Cost of fish tagging programs questioned

Tagging troutIt’s estimated about $70 million was spent during fiscal year 2012 for various forms of fish research tagging and/or marking, within the Columbia River basin. The research aims to inform fish managers about the status of fish populations such as salmon and steelhead stocks that are the target of federal, state and tribal preservation and restoration efforts.
But one size definitely does not fit all when it comes to assessing how to spend a limited pot of money according to a report, “Cost-effectiveness of Fish Tagging Technologies and Programs in the Columbia River Basin,” prepared by the Independent Economic Analysis Board for the Northwest Power and Conservation Council (NPCC).
Much of the study money is funded by the Bonneville Power Administration as mitigation for impacts to fish and wildlife caused by the construction and operation of the Columbia-Snake river hydro system. BPA markets power generated in the 260,000 square mile region’s federal hydro system that includes 250 hydroelectric projects built over the past 115 years. Locally, the hydro system includes Cougar Dam.
The NPCC sought, through a “Fish Tagging Forum” process involving fish tagging project proponents and others, to deter-mine where tagging funding would be most appropriately, effectively, and efficiently spent. Fish of various species and stocks are tagged to obtain data on their numbers, harvest rates, behavior, habitat use, mortality rates, as well as the success of hatchery and other enhancement programs.
“Fish tagging generates information on over one hundred ‘indicators’ that are used to address a wide range of management questions,” the report says.
As a part of its review effort the Independent Economic Analysis Board (IEAB) launched development, and tested the application, of a Fish Tagging (FT) mathematical programming model as a tool for evaluating the cost effectiveness of fish tagging. The model was used to evaluate the differences in cost between coded-wire tags and genetic marking for harvest indicators.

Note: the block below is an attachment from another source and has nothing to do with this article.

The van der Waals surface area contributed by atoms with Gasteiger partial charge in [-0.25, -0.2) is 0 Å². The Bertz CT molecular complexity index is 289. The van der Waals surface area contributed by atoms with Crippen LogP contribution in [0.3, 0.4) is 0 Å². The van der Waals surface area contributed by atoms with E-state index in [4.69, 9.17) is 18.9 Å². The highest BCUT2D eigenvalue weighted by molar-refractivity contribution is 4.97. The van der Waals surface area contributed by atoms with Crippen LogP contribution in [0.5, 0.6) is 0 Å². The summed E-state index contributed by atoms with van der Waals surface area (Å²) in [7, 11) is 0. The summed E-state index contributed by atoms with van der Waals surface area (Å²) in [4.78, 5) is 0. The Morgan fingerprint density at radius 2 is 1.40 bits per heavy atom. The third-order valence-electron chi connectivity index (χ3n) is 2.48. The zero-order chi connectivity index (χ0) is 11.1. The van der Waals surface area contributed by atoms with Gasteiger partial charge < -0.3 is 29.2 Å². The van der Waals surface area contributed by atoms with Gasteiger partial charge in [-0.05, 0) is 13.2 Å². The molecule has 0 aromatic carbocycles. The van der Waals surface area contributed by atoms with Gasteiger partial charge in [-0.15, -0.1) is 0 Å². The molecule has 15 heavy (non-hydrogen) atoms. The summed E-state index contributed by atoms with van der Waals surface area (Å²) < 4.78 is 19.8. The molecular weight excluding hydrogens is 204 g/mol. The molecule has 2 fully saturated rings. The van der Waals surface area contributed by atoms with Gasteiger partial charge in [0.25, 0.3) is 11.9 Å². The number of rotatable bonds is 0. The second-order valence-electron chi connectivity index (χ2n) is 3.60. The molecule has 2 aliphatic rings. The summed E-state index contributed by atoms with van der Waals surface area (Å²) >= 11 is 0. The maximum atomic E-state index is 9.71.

“Despite some cost advantages in tagging and other qualitative advantages, under current conditions, the model suggests that high sampling and lab costs for genetics makes it more expensive than coded-wire tags (CWT) for most stocks.”
“Genetic marking, however, generates data that has qualitative advantages over CWT data, and may have advantages over CWT in some situations. For example, CWT is not cost-effective for monitoring harvests of wild stocks and genetic marking may have cost advantages in basins with few non-target fish in the fishery, such as the Snake River basin,” the report said.
Further development – in collaboration with others in the region-- of the model is needed, IEAB member Bill Jaeger told the Council during its June 18th meeting in Missoula, Montana. But the IEAB feels ultimately that the model can help answer some of those difficult questions.
The Council decided last week to offer the new report, and the model it utilizes, for public comment. The report can be found at http://www.nwcouncil.org/

Image above: The Oregon Dept. of Fish & Wildlife  has been using radio tagging for the Lower McKenzie River Trout Population Study. One of the fish was “Sonya,” a  16” Rainbow Trout tagged last October and released near river mile 19.

 

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